Many groups work to keep county residents entertained
Plans are moving forward for the Butler Cultural District. The area bordered by East Jefferson, North Main, Howard, North McKean and Franklin streets, launched earlier this month with its Visions of CommUnity event.
But residents of Butler County always have had a variety of programs, events, concerts and exhibits to choose from.
For example, the Maridon Museum, 322 N. McKean St., while included in the new cultural district, has been exhibiting its collection of more than 800 Chinese and Japanese art objects, as well as its 300 pieces of Meissen porcelain dating to the 18th century.
Roxanne Booser, executive director of the museum, said the collections were donated by lifelong collector and Butler resident Mary Hulton Phillips.
In addition to the art, Booser said the museum offers special events such as its Asian film series which is slated to resume next spring.
“We’re partnering with Slippery Rock University professors in its Asian studies group,” said Booser. “They select an movie to show, discuss the culture of the country and the history of the director, compare them to American movies.” The film screenings, when they resume, are free.
Booser said the museum plans to host, again in the spring, occasional Dharma session offering an opportunity to explore Buddhism, meditation and yoga.
Booser said the museum also offers a monthly Asian book club meeting at 3 p.m. on the last Thursday of the month. Booser asks those wanting to attend to call the museum at 724-282-0123.
From sights to sound, for nearly 75 years the Butler County Symphony Orchestra has serenaded the local community.
County residents enjoy free summertime concerts in Diamond Park beside the symphony office from expert musicians and concerts featuring music from Christmas classics to Broadway to Beethoven.
The symphony’s mission to introduce classical music to youths takes a small group of members to visit local schools. Other programs of note to provide opportunities for budding musicians are the symphony’s Side-by-Side Concert, the Young Musicians of Note Program, the Orchestra Partnership Program, and the Collegiate Concerto Competition.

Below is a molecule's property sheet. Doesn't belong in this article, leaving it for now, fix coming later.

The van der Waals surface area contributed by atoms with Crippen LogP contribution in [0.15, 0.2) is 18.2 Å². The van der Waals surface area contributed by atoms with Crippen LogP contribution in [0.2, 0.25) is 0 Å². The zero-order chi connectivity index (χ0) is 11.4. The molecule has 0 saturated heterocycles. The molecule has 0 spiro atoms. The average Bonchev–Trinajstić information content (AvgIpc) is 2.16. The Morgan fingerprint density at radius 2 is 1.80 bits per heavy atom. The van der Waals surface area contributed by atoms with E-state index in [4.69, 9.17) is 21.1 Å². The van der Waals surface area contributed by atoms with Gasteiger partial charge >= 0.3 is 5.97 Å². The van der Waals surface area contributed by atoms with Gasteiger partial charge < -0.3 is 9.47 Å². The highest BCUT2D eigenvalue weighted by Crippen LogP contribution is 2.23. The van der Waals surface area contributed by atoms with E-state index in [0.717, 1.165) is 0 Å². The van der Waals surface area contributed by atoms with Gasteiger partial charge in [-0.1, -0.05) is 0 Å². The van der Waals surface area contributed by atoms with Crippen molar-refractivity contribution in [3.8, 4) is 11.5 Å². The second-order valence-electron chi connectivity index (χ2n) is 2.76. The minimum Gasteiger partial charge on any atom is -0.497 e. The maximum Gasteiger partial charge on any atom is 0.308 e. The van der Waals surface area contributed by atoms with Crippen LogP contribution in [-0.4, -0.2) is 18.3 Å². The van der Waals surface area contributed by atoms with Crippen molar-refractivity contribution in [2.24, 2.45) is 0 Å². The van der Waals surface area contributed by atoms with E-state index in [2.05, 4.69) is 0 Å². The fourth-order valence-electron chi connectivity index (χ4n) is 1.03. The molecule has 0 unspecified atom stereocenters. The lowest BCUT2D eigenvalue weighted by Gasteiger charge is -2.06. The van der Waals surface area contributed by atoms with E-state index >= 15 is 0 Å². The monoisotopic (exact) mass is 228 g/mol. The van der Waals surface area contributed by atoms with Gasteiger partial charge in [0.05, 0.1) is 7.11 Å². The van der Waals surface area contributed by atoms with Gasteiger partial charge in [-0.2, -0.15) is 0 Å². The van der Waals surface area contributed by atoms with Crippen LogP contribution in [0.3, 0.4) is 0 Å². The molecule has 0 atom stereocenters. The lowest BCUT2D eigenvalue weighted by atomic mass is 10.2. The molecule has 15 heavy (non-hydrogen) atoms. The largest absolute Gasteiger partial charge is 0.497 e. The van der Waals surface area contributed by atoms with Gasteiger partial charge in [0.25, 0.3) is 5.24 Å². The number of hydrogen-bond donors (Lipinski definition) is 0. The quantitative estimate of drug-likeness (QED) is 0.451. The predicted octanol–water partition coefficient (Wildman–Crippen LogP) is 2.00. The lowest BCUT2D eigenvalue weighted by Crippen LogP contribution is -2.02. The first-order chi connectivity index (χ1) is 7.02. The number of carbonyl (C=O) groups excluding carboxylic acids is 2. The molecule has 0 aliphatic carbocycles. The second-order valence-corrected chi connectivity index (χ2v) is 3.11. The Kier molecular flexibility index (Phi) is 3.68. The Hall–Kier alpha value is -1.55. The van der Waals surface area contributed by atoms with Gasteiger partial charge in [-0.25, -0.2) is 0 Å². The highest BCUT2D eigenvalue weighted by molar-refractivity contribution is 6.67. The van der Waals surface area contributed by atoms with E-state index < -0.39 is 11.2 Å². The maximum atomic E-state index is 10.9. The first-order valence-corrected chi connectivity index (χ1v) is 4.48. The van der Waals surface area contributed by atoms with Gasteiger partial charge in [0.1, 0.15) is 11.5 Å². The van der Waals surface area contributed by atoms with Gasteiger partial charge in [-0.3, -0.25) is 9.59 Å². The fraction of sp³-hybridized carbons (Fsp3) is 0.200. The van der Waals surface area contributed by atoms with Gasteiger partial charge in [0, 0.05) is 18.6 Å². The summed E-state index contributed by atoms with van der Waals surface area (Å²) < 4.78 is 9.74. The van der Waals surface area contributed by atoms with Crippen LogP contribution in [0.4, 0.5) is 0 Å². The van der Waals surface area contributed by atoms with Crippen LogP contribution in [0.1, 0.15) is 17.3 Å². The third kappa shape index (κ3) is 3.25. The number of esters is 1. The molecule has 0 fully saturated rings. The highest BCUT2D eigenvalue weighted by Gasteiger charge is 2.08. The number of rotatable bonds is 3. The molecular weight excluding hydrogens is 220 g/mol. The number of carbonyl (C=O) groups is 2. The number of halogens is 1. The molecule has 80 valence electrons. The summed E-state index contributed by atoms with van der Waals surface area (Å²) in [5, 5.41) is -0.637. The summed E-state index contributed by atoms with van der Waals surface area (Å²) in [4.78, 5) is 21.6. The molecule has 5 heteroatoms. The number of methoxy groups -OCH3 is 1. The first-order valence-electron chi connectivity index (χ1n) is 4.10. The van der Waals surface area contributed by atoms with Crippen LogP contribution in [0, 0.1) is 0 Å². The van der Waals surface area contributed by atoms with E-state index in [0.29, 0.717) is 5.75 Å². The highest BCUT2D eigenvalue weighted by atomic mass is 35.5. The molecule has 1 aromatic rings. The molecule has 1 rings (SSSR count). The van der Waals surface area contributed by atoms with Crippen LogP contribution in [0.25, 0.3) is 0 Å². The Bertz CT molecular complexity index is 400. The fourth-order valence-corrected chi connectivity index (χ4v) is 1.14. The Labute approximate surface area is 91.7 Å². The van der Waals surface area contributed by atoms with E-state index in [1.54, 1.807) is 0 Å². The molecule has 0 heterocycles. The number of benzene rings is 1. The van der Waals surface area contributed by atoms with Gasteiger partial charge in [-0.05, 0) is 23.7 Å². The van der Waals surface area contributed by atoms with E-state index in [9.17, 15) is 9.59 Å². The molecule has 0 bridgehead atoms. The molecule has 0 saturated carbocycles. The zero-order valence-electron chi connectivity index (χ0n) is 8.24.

Music of a different sort is provided by God's Country which is both a country worship service of First United Methodist Church in Butler and the God's Country Band, an eight-piece group that provides the music.
God’s Country has a regular 7 p.m. Saturday service at First United’s Crossfire campus at 1802 N. Main St. Extension.
Von McCommons, who has been the worship leader for the past 11 years, said God’s Country began as an outreach program 19 years ago and bloomed into its own ministry.
“It’s a church service with country music, country rock and southern gospel,” McCommons . “It’s spiritually enlightening and entertaining. We’ve got a great band. They’re all professional musicians, and we have volunteers that greet and hand out coffee.”
Attendance is still down from the prepandemic services, he said, but the Saturday services are currently drawing 90 attendees.
“We get good, old regular folks. We get people from the Gaiser Center who are looking to get out of their addictions,” he said.
McCommons added “We’re making music as best we can and leading people to God.”
Butler Little Theatre has been in operation longer than God’s Country. It just kicked off its 81st season as one of the oldest continuously active theater groups in the United States.
Sue Collar, chairwoman of the board of directors, said the Little Theatre puts on four productions during its season, which runs from September to May. Each production consists of eight performances in its 155-seat theater at 1 Howard St.